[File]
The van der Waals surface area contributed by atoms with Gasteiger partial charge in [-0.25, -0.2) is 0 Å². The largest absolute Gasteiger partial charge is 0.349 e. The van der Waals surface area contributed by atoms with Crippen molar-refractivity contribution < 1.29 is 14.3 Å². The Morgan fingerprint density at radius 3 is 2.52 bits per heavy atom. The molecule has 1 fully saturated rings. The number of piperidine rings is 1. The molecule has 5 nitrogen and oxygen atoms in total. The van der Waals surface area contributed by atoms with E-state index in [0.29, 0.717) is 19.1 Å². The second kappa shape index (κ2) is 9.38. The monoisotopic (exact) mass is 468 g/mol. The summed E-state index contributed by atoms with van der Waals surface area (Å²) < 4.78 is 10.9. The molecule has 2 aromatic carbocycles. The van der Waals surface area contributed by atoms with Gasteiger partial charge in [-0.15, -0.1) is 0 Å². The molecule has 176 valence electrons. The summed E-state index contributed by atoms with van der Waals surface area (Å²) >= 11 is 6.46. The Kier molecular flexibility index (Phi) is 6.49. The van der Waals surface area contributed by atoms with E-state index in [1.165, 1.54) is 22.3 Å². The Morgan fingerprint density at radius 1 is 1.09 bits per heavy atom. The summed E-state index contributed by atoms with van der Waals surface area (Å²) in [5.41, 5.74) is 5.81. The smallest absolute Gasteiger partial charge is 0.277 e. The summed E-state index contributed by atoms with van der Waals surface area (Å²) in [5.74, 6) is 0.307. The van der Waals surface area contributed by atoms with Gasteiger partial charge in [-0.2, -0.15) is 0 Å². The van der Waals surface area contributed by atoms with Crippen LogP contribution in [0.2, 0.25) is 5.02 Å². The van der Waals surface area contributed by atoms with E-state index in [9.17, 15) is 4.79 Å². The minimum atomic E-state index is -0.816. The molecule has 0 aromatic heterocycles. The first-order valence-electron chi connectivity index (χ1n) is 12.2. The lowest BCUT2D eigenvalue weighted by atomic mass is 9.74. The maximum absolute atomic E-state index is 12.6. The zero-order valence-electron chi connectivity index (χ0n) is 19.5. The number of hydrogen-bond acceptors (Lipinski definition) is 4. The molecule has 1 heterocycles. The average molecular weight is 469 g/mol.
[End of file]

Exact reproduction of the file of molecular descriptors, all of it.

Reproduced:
The van der Waals surface area contributed by atoms with Gasteiger partial charge in [-0.25, -0.2) is 0 Å². The largest absolute Gasteiger partial charge is 0.349 e. The van der Waals surface area contributed by atoms with Crippen molar-refractivity contribution < 1.29 is 14.3 Å². The Morgan fingerprint density at radius 3 is 2.52 bits per heavy atom. The molecule has 1 fully saturated rings. The number of piperidine rings is 1. The molecule has 5 nitrogen and oxygen atoms in total. The van der Waals surface area contributed by atoms with E-state index in [0.29, 0.717) is 19.1 Å². The second kappa shape index (κ2) is 9.38. The monoisotopic (exact) mass is 468 g/mol. The summed E-state index contributed by atoms with van der Waals surface area (Å²) < 4.78 is 10.9. The molecule has 2 aromatic carbocycles. The van der Waals surface area contributed by atoms with Gasteiger partial charge in [-0.15, -0.1) is 0 Å². The molecule has 176 valence electrons. The summed E-state index contributed by atoms with van der Waals surface area (Å²) >= 11 is 6.46. The Kier molecular flexibility index (Phi) is 6.49. The van der Waals surface area contributed by atoms with E-state index in [1.165, 1.54) is 22.3 Å². The Morgan fingerprint density at radius 1 is 1.09 bits per heavy atom. The summed E-state index contributed by atoms with van der Waals surface area (Å²) in [5.41, 5.74) is 5.81. The smallest absolute Gasteiger partial charge is 0.277 e. The summed E-state index contributed by atoms with van der Waals surface area (Å²) in [5.74, 6) is 0.307. The van der Waals surface area contributed by atoms with Gasteiger partial charge in [-0.2, -0.15) is 0 Å². The van der Waals surface area contributed by atoms with Crippen LogP contribution in [0.2, 0.25) is 5.02 Å². The van der Waals surface area contributed by atoms with E-state index in [9.17, 15) is 4.79 Å². The minimum atomic E-state index is -0.816. The molecule has 0 aromatic heterocycles. The first-order valence-electron chi connectivity index (χ1n) is 12.2. The lowest BCUT2D eigenvalue weighted by atomic mass is 9.74. The maximum absolute atomic E-state index is 12.6. The zero-order valence-electron chi connectivity index (χ0n) is 19.5. The number of hydrogen-bond acceptors (Lipinski definition) is 4. The molecule has 1 heterocycles. The average molecular weight is 469 g/mol.